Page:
Coming next week: The real story on the Alvarez v. Newman election. What you know; what you thought you knew; and what you never imagined!
The title of the post links to the report by the JQC (motto: "proudly doing very little for a long time now." ) to the Florida Supreme Court recommending a public reprimand and a $5,000.00 fine for Judge Colodny for not properly reporting a loan she received from her parents during her campaign to be elected a circuit court judge.
From the report:
Judge Colodny has admitted that her condUct in failing to disclose the loans on her initial Form 6 was incorrect. She accepts full responsibility, and acknowledges that such conduct should not have occurred. Judge Colodny now recognizes that this conduct was incorrect and has undertaken steps to correct the oversight.
In regard to the propriety of receiving a loan in excess of the $500 per person limitation imposed by Section 106.08(1), Florida Statutes, the Investigative Panel concludes that, as in In re Rodriguez, 829 SO.2d 857 (Fla. 2002) and In re Pando, 903 SO.2d 902 (Fla. 2005) receiving a non-commercialloan that was made specifically for the purpose of providing campaign funds in excess of $500 violates the letter and spirit of the law. The Investigative Panel concludes that the lack of proper initial collateralization, the lack of normal periodic repayment schedule, the satisfaction of the mortgage upon a promise of a contingent partial repayment, and its lack of disclosure on the July 2009 Form 6, all clearly indicate that the transaction was a loan made with the purpose of influencing the results of an election.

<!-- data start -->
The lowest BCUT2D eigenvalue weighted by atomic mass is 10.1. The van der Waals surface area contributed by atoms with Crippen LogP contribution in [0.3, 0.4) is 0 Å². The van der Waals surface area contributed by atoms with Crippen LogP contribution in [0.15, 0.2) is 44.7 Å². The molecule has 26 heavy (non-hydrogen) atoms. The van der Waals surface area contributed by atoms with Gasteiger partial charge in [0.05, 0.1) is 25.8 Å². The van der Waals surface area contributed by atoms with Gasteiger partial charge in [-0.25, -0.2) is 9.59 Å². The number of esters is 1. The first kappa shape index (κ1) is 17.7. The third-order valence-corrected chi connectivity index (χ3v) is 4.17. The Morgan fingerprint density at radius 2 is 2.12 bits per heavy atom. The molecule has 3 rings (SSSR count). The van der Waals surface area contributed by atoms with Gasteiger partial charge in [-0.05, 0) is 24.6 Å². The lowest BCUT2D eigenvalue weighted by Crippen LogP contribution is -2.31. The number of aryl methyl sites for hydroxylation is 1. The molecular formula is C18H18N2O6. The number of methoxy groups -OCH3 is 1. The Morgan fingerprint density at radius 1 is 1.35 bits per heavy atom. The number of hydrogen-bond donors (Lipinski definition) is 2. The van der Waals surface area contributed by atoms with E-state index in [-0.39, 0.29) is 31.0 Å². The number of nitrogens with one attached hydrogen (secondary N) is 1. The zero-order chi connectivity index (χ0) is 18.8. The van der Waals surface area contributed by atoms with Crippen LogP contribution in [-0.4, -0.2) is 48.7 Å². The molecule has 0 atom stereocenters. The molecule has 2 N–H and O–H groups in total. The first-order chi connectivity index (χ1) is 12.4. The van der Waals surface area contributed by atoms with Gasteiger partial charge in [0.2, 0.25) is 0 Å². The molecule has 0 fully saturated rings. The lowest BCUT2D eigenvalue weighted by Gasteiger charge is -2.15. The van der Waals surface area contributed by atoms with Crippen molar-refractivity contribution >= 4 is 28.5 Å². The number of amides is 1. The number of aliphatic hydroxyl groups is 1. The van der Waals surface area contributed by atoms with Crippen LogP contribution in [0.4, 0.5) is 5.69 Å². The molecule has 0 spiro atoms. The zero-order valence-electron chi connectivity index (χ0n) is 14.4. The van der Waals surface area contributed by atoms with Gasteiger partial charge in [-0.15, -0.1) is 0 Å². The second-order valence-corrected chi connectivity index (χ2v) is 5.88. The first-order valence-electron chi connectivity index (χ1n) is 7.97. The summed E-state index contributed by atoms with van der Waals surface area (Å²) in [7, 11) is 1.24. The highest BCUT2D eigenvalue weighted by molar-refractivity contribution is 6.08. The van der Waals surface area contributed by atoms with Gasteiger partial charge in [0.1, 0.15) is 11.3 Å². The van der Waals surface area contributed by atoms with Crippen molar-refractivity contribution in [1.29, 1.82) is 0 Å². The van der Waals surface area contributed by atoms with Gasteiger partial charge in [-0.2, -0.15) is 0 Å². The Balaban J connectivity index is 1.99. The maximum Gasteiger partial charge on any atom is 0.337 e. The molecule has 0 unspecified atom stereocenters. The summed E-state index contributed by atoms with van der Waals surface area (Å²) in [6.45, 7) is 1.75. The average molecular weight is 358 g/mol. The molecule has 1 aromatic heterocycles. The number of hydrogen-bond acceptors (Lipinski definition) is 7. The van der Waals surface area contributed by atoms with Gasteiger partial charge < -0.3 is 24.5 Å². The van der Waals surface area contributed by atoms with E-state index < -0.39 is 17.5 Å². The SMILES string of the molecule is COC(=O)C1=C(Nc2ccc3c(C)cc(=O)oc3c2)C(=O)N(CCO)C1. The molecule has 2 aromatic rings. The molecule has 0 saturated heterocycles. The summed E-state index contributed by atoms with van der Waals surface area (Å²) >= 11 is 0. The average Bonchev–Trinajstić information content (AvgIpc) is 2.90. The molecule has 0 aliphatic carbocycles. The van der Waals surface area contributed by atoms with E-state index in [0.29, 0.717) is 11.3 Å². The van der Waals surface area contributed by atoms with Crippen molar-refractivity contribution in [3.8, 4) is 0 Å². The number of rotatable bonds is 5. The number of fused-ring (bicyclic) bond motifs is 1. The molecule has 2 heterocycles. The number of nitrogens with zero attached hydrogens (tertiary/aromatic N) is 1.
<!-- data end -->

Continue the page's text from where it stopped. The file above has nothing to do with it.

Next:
Rumpole says: blah blah blah.
Let's get a few things straight: as our colleague David Sisselman states, Judge Colodny is a fine judge. Sisselman is right. Colodny hit the bench running. She works hard. Is fair to both sides; knows the law; and has handled in a very competent manner a series of very serious cases in the relatively short time she has been a judge.
Now she has to go to Tallahassee and let the Florida Supreme Court Justices yell at her. That's what a public reprimand is. They call the court into session and yell at her.
Let's put Judge Colodny's case aside for a second.
The punishment for violation of elections laws needs to be more severe. The message this case sends is that you can borrow large sums of money to influence an election and if you win you can expect to keep your job and get yelled at in a court session 99.9999% of the public in Miami will not see nor be aware of.
Our recommendation- and again this has nothing to do with Judge Colodny- is that in the future violations of election laws should have minimum mandatories. Let the judges suffer the same fate as our clients. Let them deal with the fact that mitigating circumstances of the particular facts of any case cannot be considered because the law is the law and the legislature passed a minimum mandatory sentence: 180 day unpaid suspension; public reprimand by the chief Judge of the appellate court of the nearest district in the main courtroom of the building the judge who is being reprimanded serves in; 250 hours community service; $25,000.00 fine.
That would stop these "unintentional" election law violations and would sufficiently punish those who believe that once they get on the bench they are untouchable.
The punishment in Judge Colodny's case appears to fit her malfeasance. But as our legislators and judges well know- punishment is about deterrence and not about the particular mitigating facts of any particular case right?
What's sauce for the goose is sauce for the gander. "Get tough on Judges" That's our new motto.
See You in Court.